Talon News - Good Local News

By Jacque Ritchie
TALON 

80 YEARS WITH THE DUSENBERY'S

 

October 27, 2017

Back then: 1954, L to R, Houston Perry, unknown, ? Kirkpatrick, Gerald Williams, unknown, Jim Dusenbery, Van Simpson

Autumn is upon us. Crisp mornings give way to warm afternoons, the aroma of roasting green chili fills the air. Here in Aztec this is also the time when local folk may take a moment to reflect on days-gone-by. A simpler time before cell-phones and the Internet.

The Dusenbery clan is a bona-fide founding family of Aztec. This year marks 80 years Dusenbery's Auto Parts that has been serving the Aztec community at its present location.

Colorado native Edward B. Dusenbery and his bride Cornelius came to Aztec in 1910 with four horses, a car and a dream. In those lean times the family stayed with a friend, Joseph Ray. Soon the young family moved into a one room house, and the kids slept in two tents fastened to the side of the house. The years passed and the family moved several times before settling in a house on White Ave., built by Col. Williams. In the spring of 1915 E.B. Dusenbery homesteaded land in the Farmington glade area for the purpose of dry-farming. Sons, James and Jesse road a Shetland pony to the schoolhouse in the glade. By 1921 Cornelius moved back to Aztec next door to Brewers Hardware Store while Edward stayed on the homestead and did the farming. The couple were not apart for long, and after moving around town for a few more years, the family built an adobe house on East Blanco Street in 1930. Despite the challenges presented by the great depression, on November 1, 1934 Jim and Jesse opened the Court Service Station on the corner of Chaco and Mesa Verde. The building survives to this day and features two antique wooden rolling garage bay doors.

In 1937 brother Jesse moved to Yuma, Arizona. That same year Jim purchased a building at 112 West Chaco for $4000 and opened up shop. In 1939, Jim began selling Studebakers to the automobile hungry community.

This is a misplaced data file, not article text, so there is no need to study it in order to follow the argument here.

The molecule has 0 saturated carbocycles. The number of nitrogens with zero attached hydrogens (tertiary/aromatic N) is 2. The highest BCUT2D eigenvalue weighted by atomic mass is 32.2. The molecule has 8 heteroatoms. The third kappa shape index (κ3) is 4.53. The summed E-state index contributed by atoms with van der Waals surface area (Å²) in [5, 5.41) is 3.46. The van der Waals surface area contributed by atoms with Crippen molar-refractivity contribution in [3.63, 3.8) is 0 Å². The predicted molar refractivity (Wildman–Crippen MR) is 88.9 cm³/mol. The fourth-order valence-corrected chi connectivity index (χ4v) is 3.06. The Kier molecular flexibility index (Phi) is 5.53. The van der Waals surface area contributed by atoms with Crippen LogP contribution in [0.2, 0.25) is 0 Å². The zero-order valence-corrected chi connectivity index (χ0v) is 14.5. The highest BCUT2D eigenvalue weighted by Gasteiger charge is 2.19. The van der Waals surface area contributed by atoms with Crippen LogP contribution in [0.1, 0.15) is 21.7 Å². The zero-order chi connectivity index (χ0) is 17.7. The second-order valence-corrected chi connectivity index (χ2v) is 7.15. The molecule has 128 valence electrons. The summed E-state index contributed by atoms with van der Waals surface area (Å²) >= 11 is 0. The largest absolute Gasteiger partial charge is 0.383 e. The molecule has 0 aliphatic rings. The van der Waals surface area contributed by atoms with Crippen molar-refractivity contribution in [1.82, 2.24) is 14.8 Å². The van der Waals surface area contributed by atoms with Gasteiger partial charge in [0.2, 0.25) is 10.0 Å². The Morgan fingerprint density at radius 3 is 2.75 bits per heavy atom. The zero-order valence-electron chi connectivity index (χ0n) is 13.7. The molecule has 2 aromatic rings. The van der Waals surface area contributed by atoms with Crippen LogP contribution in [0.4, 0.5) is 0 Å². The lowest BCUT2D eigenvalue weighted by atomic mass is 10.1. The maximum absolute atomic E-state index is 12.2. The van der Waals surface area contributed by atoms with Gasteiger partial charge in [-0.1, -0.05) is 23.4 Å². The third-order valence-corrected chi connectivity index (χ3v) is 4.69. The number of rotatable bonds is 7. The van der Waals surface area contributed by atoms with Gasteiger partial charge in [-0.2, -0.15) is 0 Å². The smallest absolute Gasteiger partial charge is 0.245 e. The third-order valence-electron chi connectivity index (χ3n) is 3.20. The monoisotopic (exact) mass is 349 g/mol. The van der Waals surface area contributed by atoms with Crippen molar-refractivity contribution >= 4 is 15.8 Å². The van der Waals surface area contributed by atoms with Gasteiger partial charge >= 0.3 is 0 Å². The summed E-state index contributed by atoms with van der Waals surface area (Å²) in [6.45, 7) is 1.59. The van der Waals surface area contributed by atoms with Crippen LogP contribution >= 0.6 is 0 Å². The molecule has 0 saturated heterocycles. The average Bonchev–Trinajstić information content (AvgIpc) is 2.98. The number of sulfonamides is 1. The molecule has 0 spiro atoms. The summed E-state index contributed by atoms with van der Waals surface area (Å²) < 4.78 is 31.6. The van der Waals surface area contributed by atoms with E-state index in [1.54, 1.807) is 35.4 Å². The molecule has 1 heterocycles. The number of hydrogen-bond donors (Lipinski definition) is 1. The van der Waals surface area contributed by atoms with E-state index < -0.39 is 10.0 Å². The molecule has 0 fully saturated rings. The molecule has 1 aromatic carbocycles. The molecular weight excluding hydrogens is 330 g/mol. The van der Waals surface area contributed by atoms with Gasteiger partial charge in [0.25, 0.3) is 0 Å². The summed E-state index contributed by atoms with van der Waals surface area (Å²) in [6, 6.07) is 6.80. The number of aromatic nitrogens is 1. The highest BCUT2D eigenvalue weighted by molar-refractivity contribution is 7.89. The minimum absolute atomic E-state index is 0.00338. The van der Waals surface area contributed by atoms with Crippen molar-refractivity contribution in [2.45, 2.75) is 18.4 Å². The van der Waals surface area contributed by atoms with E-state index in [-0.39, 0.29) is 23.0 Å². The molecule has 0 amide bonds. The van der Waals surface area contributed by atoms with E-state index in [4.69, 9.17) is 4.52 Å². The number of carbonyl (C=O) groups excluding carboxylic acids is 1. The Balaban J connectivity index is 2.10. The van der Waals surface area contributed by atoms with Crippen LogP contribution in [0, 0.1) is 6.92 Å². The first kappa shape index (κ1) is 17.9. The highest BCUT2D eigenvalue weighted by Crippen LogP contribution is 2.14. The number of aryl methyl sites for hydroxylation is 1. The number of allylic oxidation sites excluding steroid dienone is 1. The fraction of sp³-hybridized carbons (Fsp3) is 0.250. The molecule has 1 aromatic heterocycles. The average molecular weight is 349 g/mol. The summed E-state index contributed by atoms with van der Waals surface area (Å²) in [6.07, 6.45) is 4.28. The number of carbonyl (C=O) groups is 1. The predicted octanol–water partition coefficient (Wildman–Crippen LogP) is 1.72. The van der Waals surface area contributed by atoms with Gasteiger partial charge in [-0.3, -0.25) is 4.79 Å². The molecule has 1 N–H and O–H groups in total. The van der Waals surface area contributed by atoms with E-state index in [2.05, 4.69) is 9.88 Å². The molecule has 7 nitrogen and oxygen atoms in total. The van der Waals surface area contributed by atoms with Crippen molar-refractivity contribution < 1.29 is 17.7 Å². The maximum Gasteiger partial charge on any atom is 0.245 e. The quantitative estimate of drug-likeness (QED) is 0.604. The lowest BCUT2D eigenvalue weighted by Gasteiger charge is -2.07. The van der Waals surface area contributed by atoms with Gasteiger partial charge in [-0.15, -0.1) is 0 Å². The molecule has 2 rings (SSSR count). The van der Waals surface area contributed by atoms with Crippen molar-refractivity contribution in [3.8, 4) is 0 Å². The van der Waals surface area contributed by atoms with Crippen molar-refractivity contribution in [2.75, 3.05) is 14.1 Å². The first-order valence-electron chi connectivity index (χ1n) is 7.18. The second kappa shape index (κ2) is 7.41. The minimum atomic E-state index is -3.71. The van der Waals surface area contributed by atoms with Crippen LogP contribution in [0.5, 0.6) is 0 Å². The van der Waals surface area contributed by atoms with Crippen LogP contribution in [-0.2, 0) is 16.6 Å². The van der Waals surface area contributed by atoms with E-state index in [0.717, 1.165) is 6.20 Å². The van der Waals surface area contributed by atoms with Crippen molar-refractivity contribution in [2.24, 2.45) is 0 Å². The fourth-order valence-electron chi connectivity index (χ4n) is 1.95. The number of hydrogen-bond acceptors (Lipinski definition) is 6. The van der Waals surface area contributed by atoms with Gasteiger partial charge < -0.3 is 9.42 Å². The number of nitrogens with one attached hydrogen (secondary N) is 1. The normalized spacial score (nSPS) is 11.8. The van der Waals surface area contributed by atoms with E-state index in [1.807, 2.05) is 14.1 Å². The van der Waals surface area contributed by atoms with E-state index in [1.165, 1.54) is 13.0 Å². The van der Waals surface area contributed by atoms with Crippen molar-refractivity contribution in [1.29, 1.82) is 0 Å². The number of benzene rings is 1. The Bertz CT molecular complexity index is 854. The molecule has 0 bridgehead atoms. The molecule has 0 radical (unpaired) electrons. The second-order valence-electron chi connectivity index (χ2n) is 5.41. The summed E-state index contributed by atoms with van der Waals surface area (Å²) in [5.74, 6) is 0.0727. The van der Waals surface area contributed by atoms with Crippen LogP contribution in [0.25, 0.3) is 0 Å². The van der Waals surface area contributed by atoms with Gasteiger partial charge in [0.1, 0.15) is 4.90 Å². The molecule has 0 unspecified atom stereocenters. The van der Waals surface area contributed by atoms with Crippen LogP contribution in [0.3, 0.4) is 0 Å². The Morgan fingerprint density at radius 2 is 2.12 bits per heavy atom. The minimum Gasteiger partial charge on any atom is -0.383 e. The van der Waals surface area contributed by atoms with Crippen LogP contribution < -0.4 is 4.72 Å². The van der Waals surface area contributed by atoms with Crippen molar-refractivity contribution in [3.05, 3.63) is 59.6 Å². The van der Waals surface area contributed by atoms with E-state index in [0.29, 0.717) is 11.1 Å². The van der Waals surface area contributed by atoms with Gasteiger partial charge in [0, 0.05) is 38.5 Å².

In 1940 Jim managed to take his mind off work long enough to marry Elta Apperson. Bob Dusenbery was born in 1941 and Bill in 1947, followed by Ben in 1952.

The Dusenbery auto shop has evolved over the years taking on many incarnations. For a time Jim sold Philco and Maytag appliances and radios and operated a auto wrecker service. After WWII, when new cars were once again available for sale to the public, Jim and business partner Bud Hancock ramped-up the new car sales department. Dusenbery and Hancock reportedly made 24 trips over Wolf Creek Pass, in winter, in 30 days. The men traveled to Walsenburg, Colorado to off-load vehicles from the train and bring them back to Aztec. Jim always claimed that the best car to travel over Wolf Creek Pass in winter was the 1950 Studebaker Land Cruiser. Over the years Dusenbery's have sold Studebakers, Hudsons, Datsuns and Nissan's. Jim was not a man to let the grass grow under his boots as he amassed an impressive family legacy purchasing property and opening various businesses along the way. In 1955 Jim opened Jim's Frontier on Main street where he sold western wear, guns, sporting goods and boats.

In 1984 after 50 years of serving the community, Jim Dusenbery was honored by the Aztec Chamber of Commerce. Jim passed away December 6, 1987. Reportedly the funeral was an event befitting the man. The whole town turned out to pay their respects. The casket was loaded on the back of his Studebaker flatbed truck that led the funeral procession down Main Avenue.

When asked how it was to grow up Dusenbery in Aztec Bill said, "Well, I never really thought about it much ... my dad was just my dad, I thought the world of him."

Even before their father's passing, brothers Bill and Bob had taken over the lion's share of the day-to-day business chores. Today Dusenbery's still boasts a fully stocked auto parts store and the showroom is now full of state-of-the-art Can-Am's. Outside the lots are full of new and used trailers. Bill and Bob Dusenbery are men of few words but both have inherited their father's fierce work ethic. Bill remarked, "Like everybody else, we just do what we gotta do to make a living."

On this anniversary, all of us here at the TALON want to congratulate a family of hard-working visionaries that have helped shape our community since its inception. Stop in and say hi to Bill and Bob and all the good folks over at Dusenbery's.

 

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